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Ministry Of Public Administration Does Not Intend To Allocate The Funds Intended For NGOs To The Victims Of The Floods Instead

Those who expected the government to temporarily divert the millions it uses to fund its political allies in the (non-)governmental sector at a time of one of the biggest natural disasters were sadly mistaken. Instead, the exact opposite will happen. The Ministry of Public Administration, in response to a public question from the press, explained that it will step up its funding of non-governmental organisations, which have given the public the impression that they are, in fact, the “street promoters” of the political left.

“We will not cancel the call for tenders in question – on the contrary, strengthening NGOs and voluntary organisations in all Slovenian regions is urgently needed,” the Ministry of Public Administration said in the response. The public call for co-financing of a supportive environment for NGOs in the period between 2023 and 2027 will allocate an additional 6.25 million euros from the taxpayer’s coffers to these organisations.

The Ministry, headed by Sanja Ajanović Hovnik of the Freedom Movement party (Gibanje svoboda), also said in its reply that NGOs will play an important role “also in helping people on the ground and in repairing the damage caused by the recent floods. The call for a supportive environment also addresses the volunteering network, and the contribution of volunteers is invaluable in such emergency situations, as is being demonstrated these days by humanitarian organisations, all of which are also NGOs.”

But, despite the Ministry’s promises, these are far from being the main objectives pursued by the call for tenders. As they themselves state, the essence of the call is to bring the government and (non-)government sectors even closer together, to increase the political role of NGOs and to increase their public footprint and visibility. Volunteering is mentioned only at the end, and not in connection with alleviating the hardships of people whose lives have been made more difficult by the floods. NGOs could, for example, raise funds to finance the care of illegal migrants who have nothing in common with the flood victims. Volunteering could also mean funding protests or, in other words, public campaigns to raise awareness for certain select causes among the electorate.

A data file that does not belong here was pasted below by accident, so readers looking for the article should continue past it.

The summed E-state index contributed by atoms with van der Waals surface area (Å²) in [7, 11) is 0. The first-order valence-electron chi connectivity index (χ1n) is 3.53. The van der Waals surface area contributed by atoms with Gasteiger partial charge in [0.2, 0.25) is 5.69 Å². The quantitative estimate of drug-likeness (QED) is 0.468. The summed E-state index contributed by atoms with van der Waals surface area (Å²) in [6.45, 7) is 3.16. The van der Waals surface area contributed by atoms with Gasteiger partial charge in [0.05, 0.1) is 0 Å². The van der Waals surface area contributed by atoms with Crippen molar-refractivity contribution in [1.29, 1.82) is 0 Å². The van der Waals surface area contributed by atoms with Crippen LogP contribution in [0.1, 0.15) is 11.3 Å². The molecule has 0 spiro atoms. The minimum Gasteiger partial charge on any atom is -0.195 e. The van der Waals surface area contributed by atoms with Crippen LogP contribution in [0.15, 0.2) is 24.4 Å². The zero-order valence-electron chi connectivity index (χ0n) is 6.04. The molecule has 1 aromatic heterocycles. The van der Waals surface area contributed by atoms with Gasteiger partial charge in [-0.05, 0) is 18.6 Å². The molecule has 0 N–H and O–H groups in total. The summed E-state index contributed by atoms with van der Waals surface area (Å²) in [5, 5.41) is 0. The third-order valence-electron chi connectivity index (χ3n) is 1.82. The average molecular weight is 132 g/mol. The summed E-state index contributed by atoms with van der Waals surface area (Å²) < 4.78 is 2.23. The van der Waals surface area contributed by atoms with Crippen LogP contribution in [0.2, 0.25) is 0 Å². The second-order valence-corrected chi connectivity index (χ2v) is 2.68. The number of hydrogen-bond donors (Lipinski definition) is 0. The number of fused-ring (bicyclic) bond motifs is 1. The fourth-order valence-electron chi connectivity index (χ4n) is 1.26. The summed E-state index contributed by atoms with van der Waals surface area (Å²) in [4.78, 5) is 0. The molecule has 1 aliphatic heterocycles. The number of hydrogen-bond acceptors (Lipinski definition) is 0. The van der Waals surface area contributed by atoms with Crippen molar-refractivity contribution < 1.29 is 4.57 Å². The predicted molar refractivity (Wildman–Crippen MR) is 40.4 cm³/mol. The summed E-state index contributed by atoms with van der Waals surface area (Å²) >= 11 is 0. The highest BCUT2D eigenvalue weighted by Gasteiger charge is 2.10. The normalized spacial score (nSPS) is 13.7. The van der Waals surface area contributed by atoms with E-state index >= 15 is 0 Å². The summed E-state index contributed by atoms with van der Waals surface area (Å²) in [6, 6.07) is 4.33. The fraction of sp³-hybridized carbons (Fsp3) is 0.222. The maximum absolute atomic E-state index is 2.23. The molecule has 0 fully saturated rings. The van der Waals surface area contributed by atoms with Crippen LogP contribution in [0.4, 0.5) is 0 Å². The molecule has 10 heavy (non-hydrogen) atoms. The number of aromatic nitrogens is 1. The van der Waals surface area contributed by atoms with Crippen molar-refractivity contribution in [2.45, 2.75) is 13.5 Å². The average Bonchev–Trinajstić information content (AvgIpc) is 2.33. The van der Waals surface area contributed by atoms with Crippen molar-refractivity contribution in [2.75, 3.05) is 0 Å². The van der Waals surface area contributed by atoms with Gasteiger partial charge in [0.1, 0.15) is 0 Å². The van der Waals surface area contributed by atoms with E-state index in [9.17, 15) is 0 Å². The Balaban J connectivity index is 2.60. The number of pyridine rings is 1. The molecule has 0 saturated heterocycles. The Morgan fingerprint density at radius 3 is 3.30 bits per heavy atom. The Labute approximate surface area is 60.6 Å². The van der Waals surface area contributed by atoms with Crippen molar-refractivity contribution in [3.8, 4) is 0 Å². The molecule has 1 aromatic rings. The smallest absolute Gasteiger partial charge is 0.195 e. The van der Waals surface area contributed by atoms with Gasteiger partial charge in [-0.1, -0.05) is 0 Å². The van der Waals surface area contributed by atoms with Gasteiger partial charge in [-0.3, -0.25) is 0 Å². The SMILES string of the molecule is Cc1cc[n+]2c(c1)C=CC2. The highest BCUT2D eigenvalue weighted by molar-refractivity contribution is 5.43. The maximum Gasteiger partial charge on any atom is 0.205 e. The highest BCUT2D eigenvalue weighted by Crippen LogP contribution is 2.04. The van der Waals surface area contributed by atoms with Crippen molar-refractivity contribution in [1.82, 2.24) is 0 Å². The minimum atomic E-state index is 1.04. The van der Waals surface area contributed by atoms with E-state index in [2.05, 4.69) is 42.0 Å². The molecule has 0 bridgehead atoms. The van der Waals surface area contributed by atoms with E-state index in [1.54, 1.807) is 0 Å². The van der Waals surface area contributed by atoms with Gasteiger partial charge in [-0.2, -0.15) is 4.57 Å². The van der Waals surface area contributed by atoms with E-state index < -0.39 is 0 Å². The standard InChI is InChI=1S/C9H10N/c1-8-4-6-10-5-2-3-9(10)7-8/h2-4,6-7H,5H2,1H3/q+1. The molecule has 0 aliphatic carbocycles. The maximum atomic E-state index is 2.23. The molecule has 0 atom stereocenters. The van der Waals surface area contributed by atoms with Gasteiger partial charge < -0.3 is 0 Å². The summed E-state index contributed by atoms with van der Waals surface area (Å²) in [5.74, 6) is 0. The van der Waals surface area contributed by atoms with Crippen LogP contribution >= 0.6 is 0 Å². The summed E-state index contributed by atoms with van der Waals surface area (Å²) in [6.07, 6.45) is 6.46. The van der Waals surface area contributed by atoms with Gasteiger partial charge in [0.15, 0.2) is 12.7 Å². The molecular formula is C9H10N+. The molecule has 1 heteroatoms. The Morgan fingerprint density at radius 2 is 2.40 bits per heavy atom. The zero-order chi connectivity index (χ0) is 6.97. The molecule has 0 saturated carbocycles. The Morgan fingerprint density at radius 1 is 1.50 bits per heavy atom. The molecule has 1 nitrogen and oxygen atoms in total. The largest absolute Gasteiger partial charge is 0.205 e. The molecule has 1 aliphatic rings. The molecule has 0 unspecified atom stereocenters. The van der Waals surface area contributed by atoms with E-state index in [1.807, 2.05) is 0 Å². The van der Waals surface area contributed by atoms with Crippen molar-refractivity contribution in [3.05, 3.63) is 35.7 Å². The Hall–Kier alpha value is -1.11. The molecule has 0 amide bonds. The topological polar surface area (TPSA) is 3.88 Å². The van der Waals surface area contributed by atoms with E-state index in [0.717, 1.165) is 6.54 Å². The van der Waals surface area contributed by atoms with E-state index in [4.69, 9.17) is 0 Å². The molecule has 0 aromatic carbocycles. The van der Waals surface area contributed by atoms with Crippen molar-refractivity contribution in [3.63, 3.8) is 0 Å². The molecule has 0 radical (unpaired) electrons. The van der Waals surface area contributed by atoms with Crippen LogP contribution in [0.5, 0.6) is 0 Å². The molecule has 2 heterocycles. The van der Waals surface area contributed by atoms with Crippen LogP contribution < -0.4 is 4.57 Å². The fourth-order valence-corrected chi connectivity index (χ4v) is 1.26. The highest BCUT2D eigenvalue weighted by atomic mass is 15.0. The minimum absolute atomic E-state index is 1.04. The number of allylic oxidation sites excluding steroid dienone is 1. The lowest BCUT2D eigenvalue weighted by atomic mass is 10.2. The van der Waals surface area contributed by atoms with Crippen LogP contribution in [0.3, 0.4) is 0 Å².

And even so, the development of unspecified volunteering will receive by far the smallest share of the money in the overall call for tenders. The call documentation, which can be accessed HERE (in Slovenian), reveals how much money will actually go to these volunteers under point 7.

Namely, of the total 6.25 million euros that (non-)governmental organisations will be able to draw from the budget, volunteering will receive 660,000 euros over five years. This year, when volunteer assistance in the affected areas would be most important, only 45 thousand euros will be earmarked for this purpose. Set B, which relates to “regional hubs”, will receive 4.52 million euros. The data reveals that it is highly unlikely that a single euro from this call will be spent on helping to repair the damage caused by the floods.

Tens of millions for NGOs

The latest injection is just one in a series of financial injections that NGOs have received recently. The “Voice of the People” initiative (Glas ljudstva), currently made up of 109 different organisations, has so far received around 140 million euros for its work. Since the government of Robert Golob took office, some 40 million euros have flowed into their transaction accounts alone. Three more calls for tenders have subsequently been launched, totalling just under 11 million euros. This is, of course, in addition to the further 6.25 million euros that is the subject of this article.

Therefore, it is clear that the flood victims will never actually see any of this money. Exactly what the funds will be used for will be revealed shortly.

Žiga Korsika

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